Pray with Mexico, May 23, 2021
Lectionary Selection: Psalm 104:24-34,35b
Prayers for Mexico
Dear Creator God:
We thank you for our capacity to stand in awe before the wonders of your creation. Today we celebrate the natural beauty of the country of Mexico. We are left speechless as we contemplate blue oceans to which whales migrate from around the world; sugar-white beaches where sea turtles return year after year to lay their eggs; majestic forests where monarch butterflies blanket trees in a flurry of color; eastern and western Sierra Madre mountain ranges dotted with snow-capped volcanoes; vibrant deserts, turquoise rivers, verdant jungles. We cannot finish naming all of your wonders spread across this country!
You have created all of the earth by your Spirit, and even in the midst of our destruction of this precious gift, you are breathing miracles of renewal and new life. We pray for our partners at the Institute for Intercultural Studies and Research as they invite us to commit to healing our relationship with you through caring for the earth and all its creatures. We recognize, along with the Mayan people of southern Mexico, that our awe of your handiwork heals our souls, for this sensation is the reminder that your great power is still at work in your continuing acts of creation.
For as long as we live, we will sing and praise you, Lord God. Amen
Mission Stewardship Moment from Mexico:
The ancient Mayan peoples of southern Mexico and Guatemala had a rich and diverse diet. They ate: amaranth, chilies, tomatoes, chocolate and cacao, avocados, vanilla, deer, iguana, wild turkey, wild rabbit, fish, cilantro, pineapple, papaya, sweet potato, yuca or mandioca, caterpillars, and two of my favorites, fried ants and grasshoppers. Corn, beans, and squash were planted by many Original American cultures. These “three sisters” also complement each other nutritionally. Corn provides carbohydrates. The dried beans are rich in protein which balances the lack of necessary amino acids found in corn. Finally, squash yields both vitamins from the fruit and healthy, delicious oil from the seeds. After centuries of working far from their small plots of land and depending exclusively on corn and beans that don’t need too much care and can be stored, most rural people in Chiapas do not eat a well-balanced diet. Certain nutritious foods preferred by the Mayans were disdained by the Spanish. Many Mexicans consider amaranth, which is like chía and quinoa, to be fit only for pigs. The Spaniards wanted the people to plant and eat wheat, and to do so, they had to get them to stop growing and eating amaranth. The food sovereignty program at the Institute for Intercultural Studies and Research teaches rural families how to once again grow and eat their traditional foods. During the pandemic, the Institute has continued to provide seeds, barnyard animals, and fruit tree seedlings and expertise. In that sense, communities can grow their own food and depend less on the food distribution system that has been disrupted.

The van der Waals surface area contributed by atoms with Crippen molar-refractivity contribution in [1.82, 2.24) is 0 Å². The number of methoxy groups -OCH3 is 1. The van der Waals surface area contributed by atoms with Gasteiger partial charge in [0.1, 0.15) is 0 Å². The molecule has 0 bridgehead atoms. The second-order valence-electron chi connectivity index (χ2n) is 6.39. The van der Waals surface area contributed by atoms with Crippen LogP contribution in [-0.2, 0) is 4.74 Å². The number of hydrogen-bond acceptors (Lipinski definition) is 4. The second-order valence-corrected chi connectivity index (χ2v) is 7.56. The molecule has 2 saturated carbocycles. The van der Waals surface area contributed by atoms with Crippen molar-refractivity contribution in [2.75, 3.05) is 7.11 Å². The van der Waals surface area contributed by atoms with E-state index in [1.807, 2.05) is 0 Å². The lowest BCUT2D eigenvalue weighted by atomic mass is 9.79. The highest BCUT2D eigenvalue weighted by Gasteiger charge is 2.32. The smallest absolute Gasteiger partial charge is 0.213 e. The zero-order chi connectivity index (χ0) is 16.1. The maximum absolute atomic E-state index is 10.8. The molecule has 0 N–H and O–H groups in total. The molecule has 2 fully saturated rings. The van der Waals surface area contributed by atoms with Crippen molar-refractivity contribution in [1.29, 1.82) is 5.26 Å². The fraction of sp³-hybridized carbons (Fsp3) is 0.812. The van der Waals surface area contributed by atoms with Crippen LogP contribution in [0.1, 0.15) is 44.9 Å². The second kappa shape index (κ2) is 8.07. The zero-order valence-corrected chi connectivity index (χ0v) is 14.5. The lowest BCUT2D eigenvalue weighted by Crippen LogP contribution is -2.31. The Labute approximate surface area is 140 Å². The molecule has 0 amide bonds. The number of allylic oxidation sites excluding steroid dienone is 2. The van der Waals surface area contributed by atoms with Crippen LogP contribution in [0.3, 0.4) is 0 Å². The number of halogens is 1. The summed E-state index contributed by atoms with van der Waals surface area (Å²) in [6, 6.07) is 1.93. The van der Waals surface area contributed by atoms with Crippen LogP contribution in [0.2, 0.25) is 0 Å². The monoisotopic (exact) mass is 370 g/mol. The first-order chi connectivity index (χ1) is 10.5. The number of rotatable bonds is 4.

Prayer and Mission Moment by Elena Huegel
Mission Partners in Mexico:
- Confraternity of Evangelical Christian Churches (Disciples of Christ) (CICE)
- Congregational Christian Churches of Mexico
- Disciples of Christ Church in Mexico (IDCM)
- Institute for Intercultural Study and Research (INESIN)
- Las Memorias Hostel
- Melel Xojobal
- Mexican Roundtable
- International Service for Peace (SIPAZ)
- Southwest Good Samaritan Ministries
- Theological Community of Mexico (TCM)
Global Ministries Mission Co-worker in Mexico
Elena Huegel serves with the Intercultural Research and Studies Institute (INESIN) in Mexico. Her appointment is made possible by your gifts to Disciples Mission Fund, Our Church’s Wider Mission, and your special gifts.